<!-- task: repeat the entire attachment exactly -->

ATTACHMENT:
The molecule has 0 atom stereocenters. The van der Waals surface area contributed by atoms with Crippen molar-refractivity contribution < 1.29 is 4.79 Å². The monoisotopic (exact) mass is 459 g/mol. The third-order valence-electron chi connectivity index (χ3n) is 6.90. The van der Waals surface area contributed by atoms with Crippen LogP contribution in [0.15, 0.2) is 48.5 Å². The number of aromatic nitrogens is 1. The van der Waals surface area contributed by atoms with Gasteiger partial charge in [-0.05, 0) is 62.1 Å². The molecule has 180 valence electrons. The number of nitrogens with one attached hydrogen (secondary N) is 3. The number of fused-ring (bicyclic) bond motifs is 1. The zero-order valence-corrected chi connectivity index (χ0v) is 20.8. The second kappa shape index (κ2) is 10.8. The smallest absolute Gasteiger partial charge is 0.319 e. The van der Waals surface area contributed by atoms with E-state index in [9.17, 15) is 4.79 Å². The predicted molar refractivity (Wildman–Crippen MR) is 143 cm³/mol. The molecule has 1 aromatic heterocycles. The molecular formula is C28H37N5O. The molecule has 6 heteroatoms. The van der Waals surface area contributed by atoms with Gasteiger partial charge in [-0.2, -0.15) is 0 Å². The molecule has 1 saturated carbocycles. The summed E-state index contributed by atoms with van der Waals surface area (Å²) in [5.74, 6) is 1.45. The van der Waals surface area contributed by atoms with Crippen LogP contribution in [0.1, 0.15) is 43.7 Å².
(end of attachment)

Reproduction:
The molecule has 0 atom stereocenters. The van der Waals surface area contributed by atoms with Crippen molar-refractivity contribution < 1.29 is 4.79 Å². The monoisotopic (exact) mass is 459 g/mol. The third-order valence-electron chi connectivity index (χ3n) is 6.90. The van der Waals surface area contributed by atoms with Crippen LogP contribution in [0.15, 0.2) is 48.5 Å². The number of aromatic nitrogens is 1. The van der Waals surface area contributed by atoms with Gasteiger partial charge in [-0.05, 0) is 62.1 Å². The molecule has 180 valence electrons. The number of nitrogens with one attached hydrogen (secondary N) is 3. The number of fused-ring (bicyclic) bond motifs is 1. The zero-order valence-corrected chi connectivity index (χ0v) is 20.8. The second kappa shape index (κ2) is 10.8. The smallest absolute Gasteiger partial charge is 0.319 e. The van der Waals surface area contributed by atoms with E-state index in [9.17, 15) is 4.79 Å². The predicted molar refractivity (Wildman–Crippen MR) is 143 cm³/mol. The molecule has 1 aromatic heterocycles. The molecular formula is C28H37N5O. The molecule has 6 heteroatoms. The van der Waals surface area contributed by atoms with Gasteiger partial charge in [-0.2, -0.15) is 0 Å². The molecule has 1 saturated carbocycles. The summed E-state index contributed by atoms with van der Waals surface area (Å²) in [5.74, 6) is 1.45. The van der Waals surface area contributed by atoms with Crippen LogP contribution in [0.1, 0.15) is 43.7 Å².